Tamoxifen Reported to Cause Aggressive Cancer Tumors
8-28-2009 by: Melanie Grimes, citizen journalist
The cancer prevention drug, tamoxifen, may cause cancer. It has been reported that rare cancers are being found in long-term users. Tamoxifen is the drug of choice, prescribed after breast cancer detection or surgery. Its use is deemed to have a 20% success rate in preventing further incidences of cancer. For this reason, many breast cancer survivors are long term users of tamoxifen, and this news is disturbing for both them and their caregivers.
Tamoxifen is an estrogen-blocking drug. The tumors that developed in the tamoxifen users were rare but aggressive. Some suggest that the risks still outweigh the downside, because tamoxifen is so successful at preventing a recurrence of common breast tumors.
Many question the report and its methodology, which is the typical reaction from the medical community to bad news. And this is especially bad news, as tamoxifen is a staple in the fight against cancer.
The report about tamoxifen was not based on a research study, but only on observation. However the observation was made at the esteemed Fred Hutchinson Cancer Research Center in Seattle, WA, a center long known for comprehensive scientific research and reporting. The report was published in Cancer Research. According the Dr. Li, the author of the report, long term tamoxifen usage increases risk by four-fold for a more aggressive, difficult-to-treat type of cancer in the breast opposite, or contralateral, to the initial tumor.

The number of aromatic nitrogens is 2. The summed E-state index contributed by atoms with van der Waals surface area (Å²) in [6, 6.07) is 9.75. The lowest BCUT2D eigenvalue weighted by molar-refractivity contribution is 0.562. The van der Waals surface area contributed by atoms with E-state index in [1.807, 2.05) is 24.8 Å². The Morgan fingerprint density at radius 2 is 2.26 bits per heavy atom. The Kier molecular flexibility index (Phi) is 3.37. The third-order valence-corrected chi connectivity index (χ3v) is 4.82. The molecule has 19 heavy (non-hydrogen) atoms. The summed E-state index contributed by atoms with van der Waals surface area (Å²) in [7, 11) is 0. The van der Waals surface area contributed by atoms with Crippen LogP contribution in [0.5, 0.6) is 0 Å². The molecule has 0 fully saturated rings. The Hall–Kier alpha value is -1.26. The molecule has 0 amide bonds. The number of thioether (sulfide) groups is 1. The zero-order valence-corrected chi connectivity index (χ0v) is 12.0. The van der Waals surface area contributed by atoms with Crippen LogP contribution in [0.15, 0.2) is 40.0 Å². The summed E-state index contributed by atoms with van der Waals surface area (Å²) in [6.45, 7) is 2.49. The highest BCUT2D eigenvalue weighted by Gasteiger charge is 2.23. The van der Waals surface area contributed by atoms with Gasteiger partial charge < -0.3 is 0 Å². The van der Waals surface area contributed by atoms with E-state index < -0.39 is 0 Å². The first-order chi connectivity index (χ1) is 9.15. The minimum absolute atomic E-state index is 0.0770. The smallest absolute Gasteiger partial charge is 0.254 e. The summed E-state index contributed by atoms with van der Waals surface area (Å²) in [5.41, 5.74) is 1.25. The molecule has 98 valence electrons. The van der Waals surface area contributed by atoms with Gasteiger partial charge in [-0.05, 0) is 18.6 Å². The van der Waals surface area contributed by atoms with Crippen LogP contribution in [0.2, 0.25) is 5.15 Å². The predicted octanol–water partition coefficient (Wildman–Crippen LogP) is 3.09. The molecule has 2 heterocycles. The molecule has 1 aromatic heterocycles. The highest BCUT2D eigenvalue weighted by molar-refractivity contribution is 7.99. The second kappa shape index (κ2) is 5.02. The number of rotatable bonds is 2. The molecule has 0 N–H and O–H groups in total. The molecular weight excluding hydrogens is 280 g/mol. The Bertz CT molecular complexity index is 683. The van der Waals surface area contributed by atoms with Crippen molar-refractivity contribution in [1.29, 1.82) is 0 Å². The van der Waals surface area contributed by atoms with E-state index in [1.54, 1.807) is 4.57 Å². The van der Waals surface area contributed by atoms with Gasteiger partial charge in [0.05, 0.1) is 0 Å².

This report follows previously published findings by Dr. Li in 2001, in which the same findings were reported. At that time, Dr. Li found a fivefold increased risk of estrogen-receptor (ER)-negative breast cancers in breast cancer survivors taking tamoxifen. The 2001 study contained 9,000 women over the age of 50. They were followed from 1990 and 1999. All of the women lived in Western Washington State and this study was the first population-based study that looked at the estrogen-receptors in contralateral (opposite side of the body) breast tumors.
The use of tamoxifen has been shown to reduce by 20% the ER-positive contralateral breast cancers - the most common type. This type of cancer is found in two-thirds of the cases diagnosed. Now that findings show a 500% increase in of estrogen-receptor (ER)-negative breast cancers, breast cancer survivors and their caregivers should assess the risks versus benefits and perhaps seek alternative treatments.
New research in the area of homeopathy and botanical medicine shows promise for both cancer prevention and cancer relapse, without the side effects known to be triggered by tamoxifen and other drugs. It is hoped that research in these fields will fill the need for cancer prevention in coming years.